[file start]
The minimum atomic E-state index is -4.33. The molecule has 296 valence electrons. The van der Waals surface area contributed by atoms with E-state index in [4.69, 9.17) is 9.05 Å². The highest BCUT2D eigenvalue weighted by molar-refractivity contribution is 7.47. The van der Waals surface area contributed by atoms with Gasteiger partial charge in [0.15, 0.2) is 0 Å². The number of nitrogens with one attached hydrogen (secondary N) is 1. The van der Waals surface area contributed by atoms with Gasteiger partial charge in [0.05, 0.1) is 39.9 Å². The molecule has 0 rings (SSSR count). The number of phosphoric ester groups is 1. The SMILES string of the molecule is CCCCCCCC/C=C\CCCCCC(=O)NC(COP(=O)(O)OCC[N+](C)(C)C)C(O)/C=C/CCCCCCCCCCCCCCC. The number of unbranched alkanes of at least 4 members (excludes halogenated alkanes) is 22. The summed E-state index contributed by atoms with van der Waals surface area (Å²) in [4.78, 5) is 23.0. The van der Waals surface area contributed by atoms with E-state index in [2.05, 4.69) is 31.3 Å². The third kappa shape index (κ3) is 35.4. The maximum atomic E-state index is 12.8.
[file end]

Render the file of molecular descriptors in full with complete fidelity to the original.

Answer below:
The minimum atomic E-state index is -4.33. The molecule has 296 valence electrons. The van der Waals surface area contributed by atoms with E-state index in [4.69, 9.17) is 9.05 Å². The highest BCUT2D eigenvalue weighted by molar-refractivity contribution is 7.47. The van der Waals surface area contributed by atoms with Gasteiger partial charge in [0.15, 0.2) is 0 Å². The number of nitrogens with one attached hydrogen (secondary N) is 1. The van der Waals surface area contributed by atoms with Gasteiger partial charge in [0.05, 0.1) is 39.9 Å². The molecule has 0 rings (SSSR count). The number of phosphoric ester groups is 1. The SMILES string of the molecule is CCCCCCCC/C=C\CCCCCC(=O)NC(COP(=O)(O)OCC[N+](C)(C)C)C(O)/C=C/CCCCCCCCCCCCCCC. The number of unbranched alkanes of at least 4 members (excludes halogenated alkanes) is 22. The summed E-state index contributed by atoms with van der Waals surface area (Å²) in [4.78, 5) is 23.0. The van der Waals surface area contributed by atoms with E-state index in [2.05, 4.69) is 31.3 Å². The third kappa shape index (κ3) is 35.4. The maximum atomic E-state index is 12.8.